The City of Charlotte Planning Commission is seeking input from residents, local business owners, food truck operators and other mobile vendors as it considers whether to permit these kinds of mobile businesses in the city.
Community Development Director Bryan Myrkle said the city regularly gets requests from food truck operators to locate in Charlotte, but there is no allowance for them in the zoning ordinance.
“Right now, the ordinance requires most business operations to take place in enclosed buildings with some basic allowances for outside display and storage,” Myrkle said.
Myrkle said food truck vendors approach the city asking for permission to operate and aren’t satisfied with the answers city officials can provide. Over the past two years, those requests have come from a wide assortment of operators that range from fair-style food trailers to mobile coffee kiosks, taco trailers, ice cream trucks, hot dog stands and even non-food mobile vendors.
“The variety and regularity of these requests over the past few years has kind of surprised me,” Myrkle said. “This issue has already been addressed in some other Mid-Michigan communities, but we haven’t talked about it here in Charlotte.”
In addition to food truck operators who want to do business in Charlotte, city officials have also heard from a handful of local brick-and-mortar business owners who have opinions about the issue.
“I know there are people who have strong feelings about this,” Myrkle said. “That’s why we have to make an effort to hear from everyone and make a good decision.”
The city intends to hold at least two public hearings to gather public comment, and will study what other nearby communities are doing.
“This isn’t an effort to bring food trucks into the city, and it’s not an effort to keep them out,” he said. “We are taking a blank-slate approach to this. It may be that food trucks aren’t a good fit for Charlotte, but we need to find out.”
He said the possibilities range from giving food trucks basic freedom to operate in the city, to prohibiting them outright.
“We could also strike a compromise that allows them to operate at certain times and in certain areas, and not others.”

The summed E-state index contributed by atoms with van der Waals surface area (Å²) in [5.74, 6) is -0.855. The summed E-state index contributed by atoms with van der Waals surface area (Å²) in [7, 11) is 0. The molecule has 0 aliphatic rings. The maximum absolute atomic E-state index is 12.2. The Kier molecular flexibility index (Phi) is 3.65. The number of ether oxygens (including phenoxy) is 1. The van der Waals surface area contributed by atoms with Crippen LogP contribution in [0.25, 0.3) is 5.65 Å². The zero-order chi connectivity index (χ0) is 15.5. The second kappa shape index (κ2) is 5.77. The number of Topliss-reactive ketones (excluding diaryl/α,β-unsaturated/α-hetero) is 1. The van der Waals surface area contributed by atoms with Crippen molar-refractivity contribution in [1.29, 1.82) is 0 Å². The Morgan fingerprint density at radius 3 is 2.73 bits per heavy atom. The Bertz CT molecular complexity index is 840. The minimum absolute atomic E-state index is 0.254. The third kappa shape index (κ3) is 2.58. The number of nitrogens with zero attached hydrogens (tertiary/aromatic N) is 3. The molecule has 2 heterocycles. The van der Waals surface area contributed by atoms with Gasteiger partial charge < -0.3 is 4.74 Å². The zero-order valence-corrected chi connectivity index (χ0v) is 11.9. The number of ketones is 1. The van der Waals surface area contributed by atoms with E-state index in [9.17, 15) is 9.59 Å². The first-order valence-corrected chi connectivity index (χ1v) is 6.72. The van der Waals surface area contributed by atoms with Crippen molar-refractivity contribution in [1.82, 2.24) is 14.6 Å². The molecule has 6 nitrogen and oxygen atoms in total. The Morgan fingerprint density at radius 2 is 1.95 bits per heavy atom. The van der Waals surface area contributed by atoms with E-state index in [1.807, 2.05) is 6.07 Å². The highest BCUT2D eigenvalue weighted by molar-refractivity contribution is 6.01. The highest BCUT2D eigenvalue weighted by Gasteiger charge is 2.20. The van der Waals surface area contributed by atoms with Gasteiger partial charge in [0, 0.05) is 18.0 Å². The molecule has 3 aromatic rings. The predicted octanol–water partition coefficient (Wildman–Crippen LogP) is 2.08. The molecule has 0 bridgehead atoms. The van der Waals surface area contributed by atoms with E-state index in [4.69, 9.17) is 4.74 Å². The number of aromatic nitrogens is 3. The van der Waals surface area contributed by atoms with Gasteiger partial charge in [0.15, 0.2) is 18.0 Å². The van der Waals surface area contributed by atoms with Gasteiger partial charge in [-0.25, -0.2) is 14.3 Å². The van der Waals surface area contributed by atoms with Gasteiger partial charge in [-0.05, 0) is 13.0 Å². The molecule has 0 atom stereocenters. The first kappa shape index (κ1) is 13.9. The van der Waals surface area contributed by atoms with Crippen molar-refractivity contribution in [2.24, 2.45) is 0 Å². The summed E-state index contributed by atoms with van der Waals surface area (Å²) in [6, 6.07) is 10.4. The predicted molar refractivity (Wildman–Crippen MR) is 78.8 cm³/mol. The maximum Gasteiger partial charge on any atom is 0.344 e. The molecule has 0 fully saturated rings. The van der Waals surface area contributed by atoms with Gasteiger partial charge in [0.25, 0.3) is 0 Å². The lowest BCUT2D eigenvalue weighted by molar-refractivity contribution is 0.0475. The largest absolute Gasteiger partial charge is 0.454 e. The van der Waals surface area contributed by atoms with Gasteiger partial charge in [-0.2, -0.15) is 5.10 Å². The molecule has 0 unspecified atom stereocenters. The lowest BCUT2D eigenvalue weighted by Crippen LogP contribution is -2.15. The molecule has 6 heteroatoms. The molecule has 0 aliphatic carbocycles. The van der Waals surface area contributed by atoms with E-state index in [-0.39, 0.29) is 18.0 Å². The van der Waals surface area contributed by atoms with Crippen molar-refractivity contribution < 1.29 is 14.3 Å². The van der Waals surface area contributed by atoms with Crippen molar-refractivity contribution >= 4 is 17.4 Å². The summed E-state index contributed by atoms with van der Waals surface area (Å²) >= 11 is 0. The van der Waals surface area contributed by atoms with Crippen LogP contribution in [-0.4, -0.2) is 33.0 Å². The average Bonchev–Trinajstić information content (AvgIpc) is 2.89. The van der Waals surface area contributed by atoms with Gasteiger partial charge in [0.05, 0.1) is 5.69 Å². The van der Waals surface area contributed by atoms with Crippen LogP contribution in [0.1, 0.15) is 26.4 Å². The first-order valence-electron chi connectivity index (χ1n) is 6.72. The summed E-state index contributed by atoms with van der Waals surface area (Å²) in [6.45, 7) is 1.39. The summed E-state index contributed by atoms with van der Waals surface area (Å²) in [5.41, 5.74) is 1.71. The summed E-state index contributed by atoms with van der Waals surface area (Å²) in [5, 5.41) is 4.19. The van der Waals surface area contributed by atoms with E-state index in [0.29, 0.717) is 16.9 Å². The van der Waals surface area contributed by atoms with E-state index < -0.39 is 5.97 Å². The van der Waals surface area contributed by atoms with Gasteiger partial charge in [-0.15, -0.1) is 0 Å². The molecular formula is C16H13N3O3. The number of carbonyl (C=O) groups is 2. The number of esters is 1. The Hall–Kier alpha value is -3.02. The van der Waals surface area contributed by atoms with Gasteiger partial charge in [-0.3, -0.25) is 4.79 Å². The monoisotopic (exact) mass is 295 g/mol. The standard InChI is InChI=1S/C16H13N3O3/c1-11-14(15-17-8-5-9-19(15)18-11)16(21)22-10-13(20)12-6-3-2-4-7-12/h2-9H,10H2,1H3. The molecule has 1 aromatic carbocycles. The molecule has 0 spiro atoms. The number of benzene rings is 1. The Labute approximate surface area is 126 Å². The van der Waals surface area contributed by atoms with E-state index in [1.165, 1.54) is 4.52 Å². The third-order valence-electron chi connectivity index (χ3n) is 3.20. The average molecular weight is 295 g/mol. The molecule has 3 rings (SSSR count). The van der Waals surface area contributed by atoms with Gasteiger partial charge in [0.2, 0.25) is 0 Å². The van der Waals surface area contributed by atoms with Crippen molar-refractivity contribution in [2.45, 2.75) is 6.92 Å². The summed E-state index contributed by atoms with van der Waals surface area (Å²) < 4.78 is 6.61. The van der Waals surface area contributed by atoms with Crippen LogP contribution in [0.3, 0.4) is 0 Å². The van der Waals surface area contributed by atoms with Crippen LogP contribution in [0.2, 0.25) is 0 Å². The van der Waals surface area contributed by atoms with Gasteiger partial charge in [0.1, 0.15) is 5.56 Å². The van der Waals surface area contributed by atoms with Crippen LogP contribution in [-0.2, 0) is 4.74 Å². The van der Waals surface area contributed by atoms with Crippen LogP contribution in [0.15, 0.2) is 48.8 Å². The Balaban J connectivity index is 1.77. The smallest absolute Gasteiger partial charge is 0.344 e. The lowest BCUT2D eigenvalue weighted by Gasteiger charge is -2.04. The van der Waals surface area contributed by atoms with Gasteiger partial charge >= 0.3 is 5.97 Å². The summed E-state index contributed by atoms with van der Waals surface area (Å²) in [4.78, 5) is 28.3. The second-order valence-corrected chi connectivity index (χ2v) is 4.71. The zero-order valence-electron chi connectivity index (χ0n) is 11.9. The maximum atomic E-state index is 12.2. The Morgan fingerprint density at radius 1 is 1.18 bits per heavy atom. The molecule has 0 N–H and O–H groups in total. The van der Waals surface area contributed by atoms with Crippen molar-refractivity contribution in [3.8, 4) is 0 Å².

Myrkle provided an excerpt from a National League of Cities report that he said frames the issue clearly:
“For food truck vendors, it is assumed they would prefer an approach of looser regulations, clear, narrowly tailored laws, and streamlined procedures. For restaurants, it is assumed they favor stricter regulations that limit competition from food truck vendors. Although values are likely to vary among different community groups, it is assumed that — in general — community members hold quality of life concerns, including fear of negative spillovers (congestion, noise, pollution, etc.) as primary concerns, but also harbor a strong desire for community vibrancy. At the same time, community members generally prefer more food options to fewer. For city government, balancing the interests of stakeholders is a key priority, but so is a desire for economic vibrancy and revitalization, administrative ease, effective enforcement through regulatory clarity, and options that are budget friendly and cost-effective.”
The Planning Commission will hold its first hearing on the issue at its May 3 meeting, which will take place at 7 p.m. in the Council Chambers at Charlotte City Hall.
“No matter your opinion, we want to hear from you,” Myrkle said.
He invited anyone interested to provide input at the meeting, but also submit comments via letter or through the city’s website
Article submitted by the City of Charlotte.